AMSTERDAM, Jan 14 (Reuters) - The new chief prosecutor of the U.N. war crimes tribunal in The Hague has no plans to revise his predecessor’s view that Serbia is not fully cooperating with the court, his spokeswoman said on Monday.
Belgian Serge Brammertz took over as chief prosecutor this month from Carla del Ponte, who left the job after eight years with a bitter report to the U.N. Security Council criticising Serbia for deliberately failing to arrest top suspects.
"He will not be making any new assessment at this time unless there are significant developments which warrant one," Brammertz’s spokeswoman said, adding that the new prosecutor was still working on familiarising himself with the job.
"Until such a time the report the previous prosecutor provided to the U.N. Security Council still applies," she said.
The prosecutor’s view of Serbian cooperation is seen as crucial for Serbia’s hopes of joining the European Union.
Before leaving her post, Del Ponte urged the EU to make the handover of Bosnian Serb wartime commander Ratko Mladic — indicted for the genocide of Bosnian Muslims at Srebrenica — a condition for Serbia’s accession to the bloc.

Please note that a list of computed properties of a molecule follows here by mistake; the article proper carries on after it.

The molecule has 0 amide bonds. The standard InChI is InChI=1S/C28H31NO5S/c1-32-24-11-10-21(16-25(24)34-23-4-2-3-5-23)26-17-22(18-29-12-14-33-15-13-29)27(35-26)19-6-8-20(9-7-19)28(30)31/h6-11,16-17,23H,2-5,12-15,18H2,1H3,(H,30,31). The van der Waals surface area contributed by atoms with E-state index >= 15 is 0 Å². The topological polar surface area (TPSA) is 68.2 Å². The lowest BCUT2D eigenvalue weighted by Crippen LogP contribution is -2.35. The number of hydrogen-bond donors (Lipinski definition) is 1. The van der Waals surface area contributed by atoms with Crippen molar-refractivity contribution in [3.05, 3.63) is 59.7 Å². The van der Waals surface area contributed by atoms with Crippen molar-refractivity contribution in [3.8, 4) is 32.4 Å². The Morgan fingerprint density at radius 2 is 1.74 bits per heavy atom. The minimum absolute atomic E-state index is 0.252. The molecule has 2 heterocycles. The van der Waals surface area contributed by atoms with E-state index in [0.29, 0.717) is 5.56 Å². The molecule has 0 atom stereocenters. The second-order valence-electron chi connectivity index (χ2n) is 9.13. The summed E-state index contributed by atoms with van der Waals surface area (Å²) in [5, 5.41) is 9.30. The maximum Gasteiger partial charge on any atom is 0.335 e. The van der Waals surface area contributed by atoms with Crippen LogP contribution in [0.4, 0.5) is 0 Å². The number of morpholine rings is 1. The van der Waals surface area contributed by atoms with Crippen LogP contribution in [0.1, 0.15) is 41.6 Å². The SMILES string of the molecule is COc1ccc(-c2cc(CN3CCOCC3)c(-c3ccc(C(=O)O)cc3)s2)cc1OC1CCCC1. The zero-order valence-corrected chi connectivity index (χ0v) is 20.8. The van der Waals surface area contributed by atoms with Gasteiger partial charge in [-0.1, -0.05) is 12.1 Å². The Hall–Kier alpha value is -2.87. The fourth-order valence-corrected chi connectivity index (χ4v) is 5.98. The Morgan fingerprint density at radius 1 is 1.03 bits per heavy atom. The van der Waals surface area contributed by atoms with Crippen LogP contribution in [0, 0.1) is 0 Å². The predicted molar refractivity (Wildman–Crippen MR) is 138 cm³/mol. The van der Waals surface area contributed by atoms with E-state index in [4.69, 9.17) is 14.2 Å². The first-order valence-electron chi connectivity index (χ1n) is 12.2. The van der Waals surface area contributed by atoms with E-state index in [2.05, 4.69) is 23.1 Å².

But new EU president Slovenia said last week it wanted Serbia to sign a Stabilisation and Association Agreement, the first rung on the ladder to eventual accession, this month even though some member states are still holding out for Mladic.
Slovenia said Brammertz would meet EU officials soon, but said it was the bloc that would have the final say on what constituted full cooperation. Serbia insists it is fully cooperating and says it hopes to sign the deal on Jan. 28.
There is growing pressure in the EU to take the step to help Serbia’s pro-European reformist President Boris Tadic, who is seeking re-election in a vote scheduled for Jan. 20 with a second round likely on Feb. 3. (Reporting by Emma Thomasson; Editing by Ibon Villelabeitia)